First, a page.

The planet has lost an average of nearly 70% of its wildlife populations in about 50 years, according to the World Wide Fund for Nature (WWF) baseline assessment released Thursday, which highlights the increasingly marked link between biodiversity loss and global warming.
Between 1970 and 2018, an average of 69% of the populations of this wildlife – fish, birds, mammals, amphibians and reptiles – disappeared, according to the Living Planet Index, a reference tool published every two years by the WWF.
The destruction of natural habitats, in particular to develop agriculture, remains the main cause, according to the report, followed by overexploitation and poaching.
Climate change is the third factor, but its role is “increasing very, very quickly”, warns Marco Lambertini, director general of the WWF. This is followed by air, water and soil pollution, as well as the dissemination by man of invasive species.
This report is a “red alert for the planet and therefore for humanity”, Mr. Lambertini told an international online press conference, “at a time when we are beginning to really understand that sustainable ecosystems, a rich biodiversity and a stable climate are necessary to ensure a prosperous, fairer and safer future for us, and especially for our children and their children in turn.”
As we approach the summit of COP15 Biodiversity, in December in Montreal, “WWF calls on governments to seize this final opportunity by adopting an ambitious global agreement to save wildlife”, similar to the 2015 Paris Agreement on climate change .
To “reverse the curve of biodiversity loss” and “mitigate climate change”, the report calls for the scaling up of conservation and restoration efforts, the production and consumption of more sustainable food and the rapid decarbonization of all economic sectors.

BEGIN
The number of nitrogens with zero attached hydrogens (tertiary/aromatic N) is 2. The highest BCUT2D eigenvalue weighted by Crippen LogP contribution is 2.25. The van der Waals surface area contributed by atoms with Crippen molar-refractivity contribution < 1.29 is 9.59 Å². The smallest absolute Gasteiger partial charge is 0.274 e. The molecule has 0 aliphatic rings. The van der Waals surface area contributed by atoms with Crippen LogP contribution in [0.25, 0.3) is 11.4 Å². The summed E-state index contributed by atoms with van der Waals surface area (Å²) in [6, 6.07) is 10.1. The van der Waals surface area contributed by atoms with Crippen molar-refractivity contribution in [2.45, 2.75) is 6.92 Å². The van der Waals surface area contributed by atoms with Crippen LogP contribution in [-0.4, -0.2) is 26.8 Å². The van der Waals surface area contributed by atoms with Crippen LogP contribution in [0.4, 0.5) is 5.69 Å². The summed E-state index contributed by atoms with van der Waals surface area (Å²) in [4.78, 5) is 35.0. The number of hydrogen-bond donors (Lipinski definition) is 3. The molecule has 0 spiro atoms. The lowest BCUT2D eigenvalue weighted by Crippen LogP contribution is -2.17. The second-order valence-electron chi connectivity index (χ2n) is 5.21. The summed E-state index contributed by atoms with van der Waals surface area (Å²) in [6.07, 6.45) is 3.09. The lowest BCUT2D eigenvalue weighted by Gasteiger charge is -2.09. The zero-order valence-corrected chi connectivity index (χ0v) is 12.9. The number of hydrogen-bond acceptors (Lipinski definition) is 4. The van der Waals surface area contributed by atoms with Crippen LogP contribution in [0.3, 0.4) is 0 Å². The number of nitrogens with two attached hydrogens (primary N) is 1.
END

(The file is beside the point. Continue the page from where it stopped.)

The numbers are “really scary” for Latin America, says Mark Wright, chief science officer of WWF , with 94% disappearance on average in this region “renowned for its biodiversity” and “decisive for climate regulation”.
Europe has seen its wild animal population decline by an average of 18%. “But this masks very extreme historical losses in biodiversity,” before the analysis period, said Andrew Terry, director of conservation at the Zoological Society of London, WWF's partner in establishing the index.
In Africa, the index estimates the loss at 66% on average. “A glaring example is in Kahuzi Biega National Park, DRC, where the number of eastern lowland gorillas has dropped by 80%”, primarily through hunting, explained Alice Ruhweza, WWF Africa Director.
Leatherback turtles, lynx, sharks, corals and tree frogs are also among the most threatened “biodiversity icons” highlighted by the report.
The Living Planet Index takes into account now 5,230 species of vertebrates, distributed in some 32,000 animal populations around the world.
In 2020, a study published in the reference journal Nature had called into question the value of this index. Examining 14,000 vertebrate populations monitored since 1970, the authors concluded that 1% were in extreme decline and that if removed from the equation, all of the remaining populations showed no upward or downward trend. decline.
A message of “pervasive disaster” can lead to “desperation, denial and inaction,” the authors argued, suggesting using more localized assessments “to help prioritize efforts conservation”.
Katrine Johns has been a reporter on the news desk since 2013. Before that she wrote about young adolescence and family dynamics for Styles and was the legal affairs correspondent for the Metro desk. Before joining The Gal Post, Katrine Johns worked as a staff writer at the Village Voice and a freelancer for Newsday, The Wall Street Journal, GQ and Mirabella. To get in touch, contact me through my firstname.lastname@example.org 1-800-268-7128